Month: December 2011
It seems odd to put up an actual substantive post on Christmas day, nonetheless here is my New York Times column on financial regulation.
Despite these problems, the United States may oddly enough be facing this new financial turmoil in a relatively safe position, though whether it’s safe enough remains to be seen. The Federal Reserve took the lead on future capital requirements just last week, but for the shorter run there is a more important Fed policy move. Starting in late 2008, as a response to our financial crisis, the Fed bought government and mortgage securities from banks on a very large scale.
Bank reserves at the Fed rose from virtually nothing to more than $1.6 trillion. Then the Fed paid interest on those reserves to help keep them on bank balance sheets.
It is estimated by Moody’s that America’s biggest banks now have liquid assets that are 3 to 11 times their short-term borrowings. In other words, it’s the cushion we’ve been seeking. Furthermore, a lot of those reserves sit in the American subsidiaries of large foreign-owned banks, protecting the European system, too.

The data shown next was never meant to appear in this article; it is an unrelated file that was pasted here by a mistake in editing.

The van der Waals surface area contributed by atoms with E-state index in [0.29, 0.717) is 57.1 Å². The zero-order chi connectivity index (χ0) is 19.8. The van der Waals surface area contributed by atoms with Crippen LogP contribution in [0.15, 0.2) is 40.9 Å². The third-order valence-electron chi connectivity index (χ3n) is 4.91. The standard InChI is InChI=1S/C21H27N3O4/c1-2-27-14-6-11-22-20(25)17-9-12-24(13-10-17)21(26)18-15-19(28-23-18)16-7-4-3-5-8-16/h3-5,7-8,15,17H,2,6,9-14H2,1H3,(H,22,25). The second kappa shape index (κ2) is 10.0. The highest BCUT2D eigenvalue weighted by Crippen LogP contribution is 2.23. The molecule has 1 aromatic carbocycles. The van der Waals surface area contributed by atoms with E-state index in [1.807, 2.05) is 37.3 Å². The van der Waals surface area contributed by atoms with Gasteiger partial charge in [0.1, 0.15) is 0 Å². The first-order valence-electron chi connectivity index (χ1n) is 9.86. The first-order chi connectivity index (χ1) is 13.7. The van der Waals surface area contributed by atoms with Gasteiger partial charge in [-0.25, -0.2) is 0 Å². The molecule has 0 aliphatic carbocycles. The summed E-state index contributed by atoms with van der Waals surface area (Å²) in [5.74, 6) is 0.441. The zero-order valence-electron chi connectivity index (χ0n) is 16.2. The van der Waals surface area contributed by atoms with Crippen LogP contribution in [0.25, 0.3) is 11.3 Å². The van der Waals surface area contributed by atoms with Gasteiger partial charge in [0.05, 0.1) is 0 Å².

This new safety comes not from regulatory micromanagement but rather from the creation of additional safe interest-bearing assets. While European economies have been losing safe assets through debt downgrades, the United States financial system has been gaining them.
Here is a relevant link from The Economist. Here are links to Brad DeLong, David Wessel, and others, on related points. Here is David Beckworth on safe assets. The scarcity of safe assets is a critical theme today, and still we lack a satisfactory theory of collateral. For instance, how many macroeconomists are well equipped to answer how “putting OTC derivatives on exchanges” will affect interest rates and output?
Here is another bit, which shows I have been changing my mind on interest on reserves:
The Fed’s stockpiled liquid reserves have met some heavy criticism. Hard-money advocates contend that they are a prelude to hyperinflation — although market forecasts and bond yields don’t bear this out — while proponents of monetary expansion have wished that banks would more actively lend out those reserves to stimulate the economy. That second view assumes that the financial crisis is essentially over, but maybe it’s not. As the euro zone crisis continues, it seems that Ben S. Bernanke has been a smarter central banker than we had realized.
Here is my earlier blog post, T-Bills as a substitute for financial regulation. Here is my earlier post on monetary policy and bank recapitalization. I view these as one piece, trying to explain why Bernanke has not been more aggressive with monetary policy along some dimensions.